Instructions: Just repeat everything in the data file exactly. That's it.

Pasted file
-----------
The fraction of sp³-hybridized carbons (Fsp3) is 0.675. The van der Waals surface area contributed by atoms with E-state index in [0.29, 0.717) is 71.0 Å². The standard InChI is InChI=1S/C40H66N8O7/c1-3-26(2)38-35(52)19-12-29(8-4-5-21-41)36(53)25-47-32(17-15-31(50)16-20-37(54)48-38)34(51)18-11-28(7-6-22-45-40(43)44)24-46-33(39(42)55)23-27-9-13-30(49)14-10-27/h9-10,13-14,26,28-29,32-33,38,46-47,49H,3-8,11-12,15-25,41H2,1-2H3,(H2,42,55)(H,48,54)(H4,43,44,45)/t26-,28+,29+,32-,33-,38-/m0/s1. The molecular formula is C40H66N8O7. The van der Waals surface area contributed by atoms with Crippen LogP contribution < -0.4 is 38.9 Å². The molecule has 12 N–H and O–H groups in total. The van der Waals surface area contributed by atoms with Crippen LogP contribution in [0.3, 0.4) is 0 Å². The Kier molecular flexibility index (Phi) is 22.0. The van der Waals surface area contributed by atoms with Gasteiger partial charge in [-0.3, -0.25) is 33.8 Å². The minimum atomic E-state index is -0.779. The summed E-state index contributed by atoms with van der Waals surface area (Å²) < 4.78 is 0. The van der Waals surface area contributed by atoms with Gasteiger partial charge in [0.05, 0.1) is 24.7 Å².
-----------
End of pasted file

The fraction of sp³-hybridized carbons (Fsp3) is 0.675. The van der Waals surface area contributed by atoms with E-state index in [0.29, 0.717) is 71.0 Å². The standard InChI is InChI=1S/C40H66N8O7/c1-3-26(2)38-35(52)19-12-29(8-4-5-21-41)36(53)25-47-32(17-15-31(50)16-20-37(54)48-38)34(51)18-11-28(7-6-22-45-40(43)44)24-46-33(39(42)55)23-27-9-13-30(49)14-10-27/h9-10,13-14,26,28-29,32-33,38,46-47,49H,3-8,11-12,15-25,41H2,1-2H3,(H2,42,55)(H,48,54)(H4,43,44,45)/t26-,28+,29+,32-,33-,38-/m0/s1. The molecular formula is C40H66N8O7. The van der Waals surface area contributed by atoms with Crippen LogP contribution < -0.4 is 38.9 Å². The molecule has 12 N–H and O–H groups in total. The van der Waals surface area contributed by atoms with Crippen LogP contribution in [0.3, 0.4) is 0 Å². The Kier molecular flexibility index (Phi) is 22.0. The van der Waals surface area contributed by atoms with Gasteiger partial charge in [-0.3, -0.25) is 33.8 Å². The minimum atomic E-state index is -0.779. The summed E-state index contributed by atoms with van der Waals surface area (Å²) < 4.78 is 0. The van der Waals surface area contributed by atoms with Gasteiger partial charge in [0.05, 0.1) is 24.7 Å².